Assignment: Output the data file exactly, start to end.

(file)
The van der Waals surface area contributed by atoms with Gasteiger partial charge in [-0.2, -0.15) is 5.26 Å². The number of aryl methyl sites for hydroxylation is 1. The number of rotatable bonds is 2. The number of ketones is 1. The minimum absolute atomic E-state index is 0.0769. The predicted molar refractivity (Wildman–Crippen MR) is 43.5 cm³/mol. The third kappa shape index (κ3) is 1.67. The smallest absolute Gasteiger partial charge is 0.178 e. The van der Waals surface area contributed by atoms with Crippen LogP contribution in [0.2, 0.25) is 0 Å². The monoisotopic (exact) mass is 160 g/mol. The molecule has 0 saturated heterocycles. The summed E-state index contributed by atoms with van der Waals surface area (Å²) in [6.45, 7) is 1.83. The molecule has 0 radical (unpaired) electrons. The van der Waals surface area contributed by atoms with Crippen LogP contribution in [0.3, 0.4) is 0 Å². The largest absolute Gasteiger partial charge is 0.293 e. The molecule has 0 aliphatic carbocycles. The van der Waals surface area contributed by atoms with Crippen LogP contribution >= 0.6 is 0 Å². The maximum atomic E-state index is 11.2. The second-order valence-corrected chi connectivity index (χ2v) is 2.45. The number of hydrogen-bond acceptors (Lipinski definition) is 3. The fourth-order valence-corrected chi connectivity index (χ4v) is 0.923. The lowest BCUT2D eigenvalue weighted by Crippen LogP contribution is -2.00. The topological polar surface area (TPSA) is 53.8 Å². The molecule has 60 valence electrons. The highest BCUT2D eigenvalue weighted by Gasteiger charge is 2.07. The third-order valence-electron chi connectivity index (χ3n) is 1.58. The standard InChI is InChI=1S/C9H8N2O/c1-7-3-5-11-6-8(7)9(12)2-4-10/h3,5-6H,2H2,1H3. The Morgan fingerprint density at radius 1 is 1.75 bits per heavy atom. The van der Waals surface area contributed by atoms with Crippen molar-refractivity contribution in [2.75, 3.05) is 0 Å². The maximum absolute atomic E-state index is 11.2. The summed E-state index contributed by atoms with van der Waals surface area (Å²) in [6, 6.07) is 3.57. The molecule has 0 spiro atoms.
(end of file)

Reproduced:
The van der Waals surface area contributed by atoms with Gasteiger partial charge in [-0.2, -0.15) is 5.26 Å². The number of aryl methyl sites for hydroxylation is 1. The number of rotatable bonds is 2. The number of ketones is 1. The minimum absolute atomic E-state index is 0.0769. The predicted molar refractivity (Wildman–Crippen MR) is 43.5 cm³/mol. The third kappa shape index (κ3) is 1.67. The smallest absolute Gasteiger partial charge is 0.178 e. The van der Waals surface area contributed by atoms with Crippen LogP contribution in [0.2, 0.25) is 0 Å². The monoisotopic (exact) mass is 160 g/mol. The molecule has 0 saturated heterocycles. The summed E-state index contributed by atoms with van der Waals surface area (Å²) in [6.45, 7) is 1.83. The molecule has 0 radical (unpaired) electrons. The van der Waals surface area contributed by atoms with Crippen LogP contribution in [0.3, 0.4) is 0 Å². The largest absolute Gasteiger partial charge is 0.293 e. The molecule has 0 aliphatic carbocycles. The van der Waals surface area contributed by atoms with Crippen LogP contribution >= 0.6 is 0 Å². The maximum atomic E-state index is 11.2. The second-order valence-corrected chi connectivity index (χ2v) is 2.45. The number of hydrogen-bond acceptors (Lipinski definition) is 3. The fourth-order valence-corrected chi connectivity index (χ4v) is 0.923. The lowest BCUT2D eigenvalue weighted by Crippen LogP contribution is -2.00. The topological polar surface area (TPSA) is 53.8 Å². The molecule has 60 valence electrons. The highest BCUT2D eigenvalue weighted by Gasteiger charge is 2.07. The third-order valence-electron chi connectivity index (χ3n) is 1.58. The standard InChI is InChI=1S/C9H8N2O/c1-7-3-5-11-6-8(7)9(12)2-4-10/h3,5-6H,2H2,1H3. The Morgan fingerprint density at radius 1 is 1.75 bits per heavy atom. The van der Waals surface area contributed by atoms with Crippen molar-refractivity contribution in [2.75, 3.05) is 0 Å². The maximum absolute atomic E-state index is 11.2. The summed E-state index contributed by atoms with van der Waals surface area (Å²) in [6, 6.07) is 3.57. The molecule has 0 spiro atoms.